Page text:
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(HASAN JAMALI/Hasan Jamali/AP)
(HASAN JAMALI/Hasan Jamali/AP)

Alberta pipeline leak largest since 1975 Add to ...

A major pipeline oil leak is the largest in Alberta since 1975, the province's energy regulator says.

About 28,000 barrels poured out of the Plains Midstream Canada Rainbow pipeline 100 kilometres northeast of Peace River, the Energy Resources Conservation Board said Tuesday, four days after the spill occurred. The spill raises new questions about the health of Alberta's aging pipeline system.

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The spill represents 40 per cent more than the 20,000 barrels that leaked from an Enbridge Inc. pipe last summer, in a spill that fouled a Michigan river and cost that company hundreds of millions to clean up. It's bigger than the 19,000 barrels that spilled from a BP Canada line in 1993, but smaller than a 41,000-barrel leak in 1975, on a Bow River Pipeline Ltd. facility.

"It's certainly a very significant leak," said Davis Sheremata, a spokesman with the ERCB.

It's the second major spill from the Rainbow line, whose owner is a subsidiary of publicly traded Plains All American Pipeline, L.P. In late 2006, 7,500 barrels leaked from the pipe, which travels 770 km from Zama, Alta. to Edmonton. At the time, an investigation determined that "stress corrosion cracking, fatigue cracking and external coating failure caused the release." These issues are often related to age; the Rainbow line was built in 1966. It is designed to carry 220,000 barrels per day; last year, it averaged 187,000 barrels per day.

After the previous leak, operators of the pipeline were ordered to lower the system's pressure, increase ground surveillance and conduct internal line inspections.

The new spill occurred in a remote forested area, and crews had to build several kilometres of road to access it. The oil is largely contained on the 30-metre-wide pipeline right-of-way, the regulator said, although some has escaped into a nearby wetland. None has reached running water. The nearest residence is seven kilometres away, and the ERCB noted that pipeline failure rates had been in decline.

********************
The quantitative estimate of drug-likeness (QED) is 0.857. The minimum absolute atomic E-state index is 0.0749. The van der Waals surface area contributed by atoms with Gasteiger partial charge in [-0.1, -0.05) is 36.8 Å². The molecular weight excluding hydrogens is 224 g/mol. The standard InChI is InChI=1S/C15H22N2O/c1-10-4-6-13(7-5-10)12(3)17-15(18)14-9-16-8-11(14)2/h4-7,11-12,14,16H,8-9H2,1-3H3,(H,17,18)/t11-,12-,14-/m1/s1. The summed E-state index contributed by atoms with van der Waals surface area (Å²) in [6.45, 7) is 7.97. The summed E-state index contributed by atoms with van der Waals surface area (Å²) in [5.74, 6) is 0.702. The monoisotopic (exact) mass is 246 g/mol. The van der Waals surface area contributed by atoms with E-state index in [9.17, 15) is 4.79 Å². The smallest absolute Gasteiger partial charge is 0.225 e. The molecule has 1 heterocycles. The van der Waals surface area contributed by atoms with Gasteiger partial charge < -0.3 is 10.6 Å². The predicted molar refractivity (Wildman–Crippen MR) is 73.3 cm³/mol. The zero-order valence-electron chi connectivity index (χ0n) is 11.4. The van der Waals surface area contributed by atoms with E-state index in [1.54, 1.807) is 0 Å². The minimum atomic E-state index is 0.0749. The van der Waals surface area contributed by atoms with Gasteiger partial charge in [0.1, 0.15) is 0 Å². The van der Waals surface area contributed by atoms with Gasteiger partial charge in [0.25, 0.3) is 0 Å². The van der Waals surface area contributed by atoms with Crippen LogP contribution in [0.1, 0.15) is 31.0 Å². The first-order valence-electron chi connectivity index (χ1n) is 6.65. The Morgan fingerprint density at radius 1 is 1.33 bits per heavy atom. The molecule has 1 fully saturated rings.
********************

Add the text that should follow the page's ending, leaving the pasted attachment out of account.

Critics say Alberta's aging pipe network is a cause for concern. The Plains spill comes within a week of a leak on a gas line near Fox Creek, that killed a maintenance worker who inhaled deadly sour gas, which is laced with hydrogen sulphide. In late April, another leak on the Trans Mountain pipeline system, which is also an aging pipeline, spilled a small amount of oil into an unnamed creek.

The Rainbow spill was detected by Plains Midstream crews early in the morning on April 29, the ERCB said. The Alberta regulator does not assess fines based on the amount spilled.

"What we do is we have an enforcement ladder ranging from fairly minor infractions, where we'll increase audits and inspections, right up to shutting a facility in," he said. "When you stop a company being able to generate revenue and employ people, we find we get results very quickly with them taking steps to get themselves back in compliance."

It's not clear what punishment, if any, may be used against Plains Midstream, whose outage has caused customers such as Penn West Petroleum Ltd. to truck and store crude, Bloomberg News reported.

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